Various Artists (AKA Some Christmas Elfs). Won’t Be Home For Christmas. Hemifran Records

album_2017-50_xmasHo, ho, ho. It’s that time of year again and you can’t go to the shops without your ears being hammered by the usual festive suspects – we won’t name them but you know who they are. Over the past couple of years however there’s been a groundswell of Christmas songs that one can actually listen to and enjoy and this compilation from Hemifran Records is the best we’ve heard in a while.

Label owner, Peter Holmstedt, decided it was time to put out a decent collection Christmas songs, “I’m a big fan of compilation albums, and I had the idea of reaching out to singer songwriters I know and admire, and asking them to write a song with a Christmas hook…I was interested to hear what interpretations they would come up with and I was delighted at the response.” What he ended up with was 18 songs which hover around the season, some more so than others, for the most part devoid of sleigh bells (Keith Miles, Citizen K and The Refugees are the guilty parties but we forgive them) and certainly with none of the enforced jollity or fake sentiment that seems de rigour for a listen under the mistletoe.

Opening with a song about a bi-polar cousin visiting and threatening to kill you bodes well for the album and Elliott Murphy’s Five Days Of Christmas is darkly humorous but the remainder of the album consists of that spirit of Christmas that seems to affect so many folk these days – loneliness and past memories. So, aside from the rockabilly swagger of Fayssoux’s Christmas Ain’t Christmas and the jiving This Christmas from The Refugees, we’re well into Joni Mitchell River territory here. As such, Annie Gallup offers up her tale of a long and lonesome journey enlightened when the passengers began to Carol on Christmas On The Train, a song that reminds one of The McGarrigles, while Jude Johnstone’s piano ballad, I Guess It’s Gonna Be That Way, hits all the Mitchell buttons as does Janni Littlepage’s chilly Now That Winter’s Come. The guys here can also hit those buttons with Kenny White’s Christmas Day another lonely travelogue and Paul Kamm’s Where Are You Going Tonight a nice folky evocation of chilly winter nights. And while Keith Miles and Jack Tempchin go down the smoochy ballad route (successfully one must say) there’s some grit on the road when Bob Cheevers unveils his growling and bluesy The Spirit Of Christmas which roams around homeless folk hunkered down just trying to survive the season.

Finally, Citizen K conjures up a Brian Wilson like production on his I Won’t Be Home For Christmas while My Darling Clementine deliver probably our favourite here, Miracle Mabel. It’s their own update on their own nativity tale and it’s wonderfully done. Slyly resisting the bible (that book with Cain and Abel), they celebrate their own child in a perfect facsimile of a Christmas song. It deserves to stand up alongside Christmas staples such as watching It’s A Wonderful Life.

So, if you’re looking for an “alternative” musical accompaniment to your Turkey dinner, seek no more. It’s here and it’s a bit of a Christmas Cracker with a hidden song at the end.

Hemifran

 

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The Raving Beauties. Raving For Bap. Farm Music

a0856084030_16It’s just over a year now since Bap Kennedy died from cancer. Since his death his family have been raising funds for Belfast’s Marie Curie Hospice where he spent his last days and this unique tribute to his music is an opportunity for you to join in.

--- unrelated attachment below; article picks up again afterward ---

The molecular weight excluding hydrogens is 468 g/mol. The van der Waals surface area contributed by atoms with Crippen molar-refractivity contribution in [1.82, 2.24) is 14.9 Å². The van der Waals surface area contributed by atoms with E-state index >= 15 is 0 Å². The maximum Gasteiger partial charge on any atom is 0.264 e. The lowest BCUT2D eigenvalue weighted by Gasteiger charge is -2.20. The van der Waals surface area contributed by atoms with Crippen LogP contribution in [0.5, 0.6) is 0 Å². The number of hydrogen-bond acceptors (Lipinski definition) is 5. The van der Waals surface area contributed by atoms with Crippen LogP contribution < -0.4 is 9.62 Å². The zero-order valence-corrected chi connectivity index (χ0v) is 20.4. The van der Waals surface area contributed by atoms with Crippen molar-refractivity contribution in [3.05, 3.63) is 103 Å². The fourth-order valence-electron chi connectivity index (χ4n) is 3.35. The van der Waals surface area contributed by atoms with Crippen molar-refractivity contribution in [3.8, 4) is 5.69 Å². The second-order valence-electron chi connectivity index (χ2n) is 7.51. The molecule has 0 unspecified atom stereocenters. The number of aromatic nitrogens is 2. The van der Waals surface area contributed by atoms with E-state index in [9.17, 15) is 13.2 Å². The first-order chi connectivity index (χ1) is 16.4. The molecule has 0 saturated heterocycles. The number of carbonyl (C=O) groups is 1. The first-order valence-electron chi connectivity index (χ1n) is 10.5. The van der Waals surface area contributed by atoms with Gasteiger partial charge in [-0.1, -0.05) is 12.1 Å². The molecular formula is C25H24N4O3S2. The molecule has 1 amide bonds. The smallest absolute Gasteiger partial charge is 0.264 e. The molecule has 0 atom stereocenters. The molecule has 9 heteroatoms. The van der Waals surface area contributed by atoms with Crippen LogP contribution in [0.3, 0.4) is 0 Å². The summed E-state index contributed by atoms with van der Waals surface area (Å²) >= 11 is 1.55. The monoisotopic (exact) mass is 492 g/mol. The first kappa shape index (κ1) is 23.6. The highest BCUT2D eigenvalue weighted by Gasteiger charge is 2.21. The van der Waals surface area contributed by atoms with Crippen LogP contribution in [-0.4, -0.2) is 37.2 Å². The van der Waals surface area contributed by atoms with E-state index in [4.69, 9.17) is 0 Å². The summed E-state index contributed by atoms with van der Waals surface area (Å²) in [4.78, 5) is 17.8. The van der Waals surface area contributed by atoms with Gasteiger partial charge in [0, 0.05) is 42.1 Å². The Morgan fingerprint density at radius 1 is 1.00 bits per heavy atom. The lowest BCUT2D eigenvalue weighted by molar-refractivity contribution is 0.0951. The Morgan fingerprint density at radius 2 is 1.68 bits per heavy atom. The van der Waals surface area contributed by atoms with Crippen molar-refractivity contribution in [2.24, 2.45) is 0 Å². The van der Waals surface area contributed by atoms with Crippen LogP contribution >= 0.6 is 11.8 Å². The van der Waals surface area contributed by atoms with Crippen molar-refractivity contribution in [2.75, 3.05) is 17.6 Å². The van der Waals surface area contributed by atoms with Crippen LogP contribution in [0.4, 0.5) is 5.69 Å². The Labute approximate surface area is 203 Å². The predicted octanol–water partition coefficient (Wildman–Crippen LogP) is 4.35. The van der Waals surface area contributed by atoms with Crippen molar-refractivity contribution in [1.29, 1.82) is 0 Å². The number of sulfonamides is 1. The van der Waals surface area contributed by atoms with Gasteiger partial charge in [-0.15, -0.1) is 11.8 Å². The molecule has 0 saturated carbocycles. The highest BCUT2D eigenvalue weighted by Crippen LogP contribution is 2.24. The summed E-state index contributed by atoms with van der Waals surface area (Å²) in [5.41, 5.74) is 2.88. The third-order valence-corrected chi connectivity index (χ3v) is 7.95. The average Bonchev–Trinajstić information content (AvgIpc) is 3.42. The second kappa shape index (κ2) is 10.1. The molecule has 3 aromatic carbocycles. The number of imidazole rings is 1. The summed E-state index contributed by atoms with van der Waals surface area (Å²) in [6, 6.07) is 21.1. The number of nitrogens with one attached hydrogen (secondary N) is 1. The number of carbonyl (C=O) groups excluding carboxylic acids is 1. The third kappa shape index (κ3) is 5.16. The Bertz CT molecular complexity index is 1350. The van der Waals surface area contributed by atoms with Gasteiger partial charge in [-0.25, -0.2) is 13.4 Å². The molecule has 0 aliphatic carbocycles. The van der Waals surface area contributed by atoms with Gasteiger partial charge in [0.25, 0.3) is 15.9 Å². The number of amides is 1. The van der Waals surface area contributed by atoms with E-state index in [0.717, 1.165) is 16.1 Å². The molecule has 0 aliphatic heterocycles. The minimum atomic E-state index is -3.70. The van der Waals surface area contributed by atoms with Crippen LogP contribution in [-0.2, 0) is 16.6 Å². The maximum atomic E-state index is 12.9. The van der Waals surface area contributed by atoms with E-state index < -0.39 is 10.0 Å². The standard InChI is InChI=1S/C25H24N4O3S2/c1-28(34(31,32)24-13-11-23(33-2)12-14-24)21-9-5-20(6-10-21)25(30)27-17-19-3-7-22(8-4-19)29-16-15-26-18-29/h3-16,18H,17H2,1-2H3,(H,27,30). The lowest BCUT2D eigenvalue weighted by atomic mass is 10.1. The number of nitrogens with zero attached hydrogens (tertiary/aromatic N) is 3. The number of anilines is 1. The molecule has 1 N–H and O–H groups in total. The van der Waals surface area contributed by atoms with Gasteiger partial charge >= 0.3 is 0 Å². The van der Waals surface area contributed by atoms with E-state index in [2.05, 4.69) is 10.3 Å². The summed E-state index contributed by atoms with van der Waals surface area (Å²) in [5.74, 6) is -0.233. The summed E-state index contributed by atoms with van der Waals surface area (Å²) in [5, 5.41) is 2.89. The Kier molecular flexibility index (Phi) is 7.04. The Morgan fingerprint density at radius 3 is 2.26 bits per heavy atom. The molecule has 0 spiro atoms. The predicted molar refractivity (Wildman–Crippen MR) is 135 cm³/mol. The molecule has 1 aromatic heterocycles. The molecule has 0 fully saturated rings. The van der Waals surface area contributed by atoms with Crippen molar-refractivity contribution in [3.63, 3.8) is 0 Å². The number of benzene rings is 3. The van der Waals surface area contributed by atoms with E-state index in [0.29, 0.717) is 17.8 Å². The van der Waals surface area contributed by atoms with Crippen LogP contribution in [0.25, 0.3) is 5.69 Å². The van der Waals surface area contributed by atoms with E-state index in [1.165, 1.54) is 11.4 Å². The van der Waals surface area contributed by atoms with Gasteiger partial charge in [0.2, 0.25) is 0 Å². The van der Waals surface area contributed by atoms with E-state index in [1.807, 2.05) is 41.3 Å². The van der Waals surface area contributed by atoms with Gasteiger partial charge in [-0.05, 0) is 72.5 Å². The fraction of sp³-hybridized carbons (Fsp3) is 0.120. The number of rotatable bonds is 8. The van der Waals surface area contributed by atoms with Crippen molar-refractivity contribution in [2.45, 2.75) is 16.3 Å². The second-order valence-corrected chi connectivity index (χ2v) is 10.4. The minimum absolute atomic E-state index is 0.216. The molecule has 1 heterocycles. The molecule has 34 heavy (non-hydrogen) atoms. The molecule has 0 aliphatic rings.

Raving For Bap is a five song EP performed by Brian Bell of The Raving Beauties and The Dreaming Spires (readers with a good memory might recognise these names from The Paisley Overground mini album they conspired on some time ago). Bell, a long time friend of Bap had been planning on recording with The Spires but in the wake of his passing decided a tribute disc would be apt. However, these disciples of jangled Byrds’ like pop declined to ape Bap’s performances, speaking to The Irish News, Bell said, “We didn’t want to just do ‘straight’ covers of Bap’s original arrangements, so tried to choose songs that would showcase his wonderful song craft and melodic flair, but in a very different way.” The result is five songs, including two from Energy Orchard days, that sparkle in a way that will be familiar to listeners of The Beauties and The Spires.

The streetwise suss of Hard Street, the country blues of The Way I Love Her and the unabashed romanticism of Moriarty’s Blues are here all awash with12 string jangled guitars and sweet harmony singing along with whiffs of mild psychedelia. That all five songs (Walk In Love and Lonesome Lullaby are the other two) are successfully reimagined is testament not only to the band’s skills but also Kennedy’s song writing skills – it’s tempting to imagine him here as the Dylan to the Raving Beauties’ Byrds. Mind you there’s a fine Beatles like guitar feel to Lonesome lullaby, a nice touch given the Liverpudlian affinity with Ireland while The Way I Love Her has a punchier attack more akin to later Paisley Underground bands such as The Long Ryders.

Although it’s over far too soon, the EP is a tremendous listen. With Christmas coming up it’s a perfect alternative (and almost the same price these days) as a charity festive greetings card. All proceeds from sales will go to Marie Curie. You can download the EP here but there is also a limited edition 10″ vinyl disc available here.

Bap Kennedy website

Marie Curie website

The Wailin’ Jennys. Fifteen. True North Records

305Six years on from their last release The Wailin’ Jennys celebrate 15 years as a band with this very fine collection of cover songs. With all three Jennys now mothers to young children and living on opposite ends of the Americas they say it has taken some time to coordinate enough time off to make a record, the decision to record a covers album however was not down to a lack of new songs but rather down to fans’ requests for some popular live covers to be recorded.